When Philip Zimbardo has an opportunity to give a summary on life, in regards to how we can make better use of it with a greater time perspective, the former Stanford University professor was frank and straightforward.
"Life is temptation," he said in one memorable TED talk. "It's all about yielding, resisting, yes, no, now, later, impulsive, reflective, present focus and future focus."
And it's how we respond to these temptations that reveals much about our time perspective. Whether the key to our decision-making is based on looking to the past, reacting to our present emotions and surroundings, or considering our future goals, a lot can be revealed about which time perspective we have.
For many, a present-oriented time perspective, one that demands that a person make decisions that are only based on present situations and stimulation, can be a cause behind a number of shortcoming or not living up to long-term goals.
As Zimbardo himself put it, "promised virtues fall prey to the passions of the moment."
For others, being too future-oriented and focusing too much on hopes for tomorrow can see them miss out on the exploration and fun that is to be had today, while those who are too past-oriented might have a tendency to ignore the new opportunities a brand new day has to offer.
Worst of all, is the fact that people are likely to be biased toward one of these perspectives, eventually becoming a person who subconsciously and automatically bases their decisions using just one of the three perspectives.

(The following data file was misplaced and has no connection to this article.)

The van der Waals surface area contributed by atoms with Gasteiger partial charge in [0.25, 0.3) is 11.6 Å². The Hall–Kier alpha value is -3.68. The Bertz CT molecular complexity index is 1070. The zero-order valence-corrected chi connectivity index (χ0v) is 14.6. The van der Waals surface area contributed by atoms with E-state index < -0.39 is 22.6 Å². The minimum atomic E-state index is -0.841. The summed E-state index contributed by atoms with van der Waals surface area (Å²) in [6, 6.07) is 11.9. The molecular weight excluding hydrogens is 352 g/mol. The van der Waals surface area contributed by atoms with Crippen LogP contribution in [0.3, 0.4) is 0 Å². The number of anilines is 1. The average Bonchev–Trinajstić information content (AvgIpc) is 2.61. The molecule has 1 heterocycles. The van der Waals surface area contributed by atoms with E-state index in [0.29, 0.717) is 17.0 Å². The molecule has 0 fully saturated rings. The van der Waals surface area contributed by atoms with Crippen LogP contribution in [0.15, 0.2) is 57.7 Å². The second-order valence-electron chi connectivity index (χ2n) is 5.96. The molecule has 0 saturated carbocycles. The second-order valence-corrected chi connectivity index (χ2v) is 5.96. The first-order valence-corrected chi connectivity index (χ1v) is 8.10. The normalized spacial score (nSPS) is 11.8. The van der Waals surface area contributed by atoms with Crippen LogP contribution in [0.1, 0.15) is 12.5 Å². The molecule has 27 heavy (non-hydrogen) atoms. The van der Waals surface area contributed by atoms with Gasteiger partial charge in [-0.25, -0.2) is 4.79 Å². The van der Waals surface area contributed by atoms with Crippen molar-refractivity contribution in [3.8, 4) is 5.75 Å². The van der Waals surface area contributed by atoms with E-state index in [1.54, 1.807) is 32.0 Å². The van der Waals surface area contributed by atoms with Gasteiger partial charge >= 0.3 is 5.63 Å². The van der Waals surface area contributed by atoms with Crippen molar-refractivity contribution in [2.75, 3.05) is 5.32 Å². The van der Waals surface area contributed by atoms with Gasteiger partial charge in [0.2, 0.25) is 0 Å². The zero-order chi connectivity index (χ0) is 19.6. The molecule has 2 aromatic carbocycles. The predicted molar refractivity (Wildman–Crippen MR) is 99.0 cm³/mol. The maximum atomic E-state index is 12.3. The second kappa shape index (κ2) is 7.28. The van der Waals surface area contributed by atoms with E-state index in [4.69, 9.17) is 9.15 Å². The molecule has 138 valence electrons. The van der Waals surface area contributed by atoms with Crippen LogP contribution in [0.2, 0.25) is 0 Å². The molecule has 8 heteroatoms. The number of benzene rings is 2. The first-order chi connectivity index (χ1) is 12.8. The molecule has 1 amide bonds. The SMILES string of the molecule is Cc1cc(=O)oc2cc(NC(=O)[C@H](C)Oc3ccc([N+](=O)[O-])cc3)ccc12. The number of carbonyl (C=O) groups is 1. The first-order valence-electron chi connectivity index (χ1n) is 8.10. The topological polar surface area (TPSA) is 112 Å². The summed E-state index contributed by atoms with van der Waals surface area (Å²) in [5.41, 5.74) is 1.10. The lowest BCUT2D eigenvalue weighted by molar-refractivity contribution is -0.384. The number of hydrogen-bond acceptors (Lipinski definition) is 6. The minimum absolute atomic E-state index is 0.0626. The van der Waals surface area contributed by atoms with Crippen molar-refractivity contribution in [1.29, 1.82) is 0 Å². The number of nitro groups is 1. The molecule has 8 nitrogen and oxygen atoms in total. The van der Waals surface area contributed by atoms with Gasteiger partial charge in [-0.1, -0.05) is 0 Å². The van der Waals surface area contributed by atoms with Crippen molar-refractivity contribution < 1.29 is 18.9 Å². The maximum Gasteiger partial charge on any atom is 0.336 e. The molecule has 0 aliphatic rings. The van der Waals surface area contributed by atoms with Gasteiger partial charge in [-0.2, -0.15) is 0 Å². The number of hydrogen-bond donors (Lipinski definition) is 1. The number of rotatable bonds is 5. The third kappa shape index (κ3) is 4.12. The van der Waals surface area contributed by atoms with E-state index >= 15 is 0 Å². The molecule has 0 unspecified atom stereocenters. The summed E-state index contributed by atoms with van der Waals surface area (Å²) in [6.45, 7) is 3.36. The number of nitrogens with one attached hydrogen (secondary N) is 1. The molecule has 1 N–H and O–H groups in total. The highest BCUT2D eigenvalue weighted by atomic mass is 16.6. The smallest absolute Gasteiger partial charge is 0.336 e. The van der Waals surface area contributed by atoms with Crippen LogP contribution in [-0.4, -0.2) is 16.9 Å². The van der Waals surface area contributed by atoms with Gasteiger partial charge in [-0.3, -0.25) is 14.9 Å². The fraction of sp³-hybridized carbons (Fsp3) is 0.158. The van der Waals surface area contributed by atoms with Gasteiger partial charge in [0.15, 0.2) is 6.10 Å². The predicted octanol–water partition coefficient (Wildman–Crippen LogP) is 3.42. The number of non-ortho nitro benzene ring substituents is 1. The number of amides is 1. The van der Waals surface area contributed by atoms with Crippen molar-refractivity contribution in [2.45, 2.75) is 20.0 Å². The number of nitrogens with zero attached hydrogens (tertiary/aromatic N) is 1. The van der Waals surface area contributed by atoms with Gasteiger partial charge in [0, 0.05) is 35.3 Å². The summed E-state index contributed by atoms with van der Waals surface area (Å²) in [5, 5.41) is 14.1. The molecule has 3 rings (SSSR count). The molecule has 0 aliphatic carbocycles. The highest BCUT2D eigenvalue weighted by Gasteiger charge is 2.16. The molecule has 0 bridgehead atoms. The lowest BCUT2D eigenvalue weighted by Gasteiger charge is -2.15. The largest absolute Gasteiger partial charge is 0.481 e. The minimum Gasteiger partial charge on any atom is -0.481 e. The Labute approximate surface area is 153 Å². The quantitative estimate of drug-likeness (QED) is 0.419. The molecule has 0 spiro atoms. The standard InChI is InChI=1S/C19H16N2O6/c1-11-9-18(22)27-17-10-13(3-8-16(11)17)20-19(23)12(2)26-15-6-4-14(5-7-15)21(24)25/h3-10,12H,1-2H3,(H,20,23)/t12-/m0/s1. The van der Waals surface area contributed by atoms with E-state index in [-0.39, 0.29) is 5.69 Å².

Many, Zimbardo says, fall prey to this bias that eventually takes over our decision-making processes.
Yet, few would consciously accept the idea of either falling short of their future goals (like buying a home), missing out on the joys of the present (like taking advantage of the freedom and relatively limited responsibilities of being young) or allowing past disappointments to affect their willingness to just try, at whatever needs to be attempted.
All of these are inevitable consequences of a biased time perspective. That is, if we allow such biases to become a mainstay in our subconscious. To avoid this fate, it is important, Zimbardo says, to bring our views on time to our conscious mind and implement a diverse perspective.
"Any time perspective in excess has more negatives than positives," Zimbardo says.
Instead of becoming the type that, for example, excessively sacrifices family time and fulfillment for future success, it's important to have a mixed perspective that combines all the positive aspects of the three different time perspectives.
For a past-oriented perspective, we ought to take the positive lessons of life and a sense of where we came from to keep us grounded. From a present-oriented perspective, we should take a sense of energy to explore people, places and ourselves, while incorporating a future-oriented perspective should be a reminder that greater rewards are always at stake.
In addition, Zimbardo advises that the type of negative memories of the past that keep everyone down and the sense of fatalism about the present (the no-matter-what-I-do-it's-hopeless type of feelings) be avoided. In short, they do nothing to help us.
All in all, it's hard to disagree with the former professor's logic. Life can, sometimes, feel all about temptation: temptation to quit, temptation to lose focus, temptation to even stay a bit too focused.
A diverse time perspective isn't a guaranteed magic bullet that can be used to properly address all of life's temptations, but what seems certain is that the consequences of a biased perspective can be fatal, a point that Zimbardo reiterates before signing off.
"I want to end by saying many of life's puzzles can be solved by understanding your time perspective and that of others' and the idea is so simple, so obvious, but I think the consequences are really profound."
How will you think about time?
Top Photo Credit: Banksy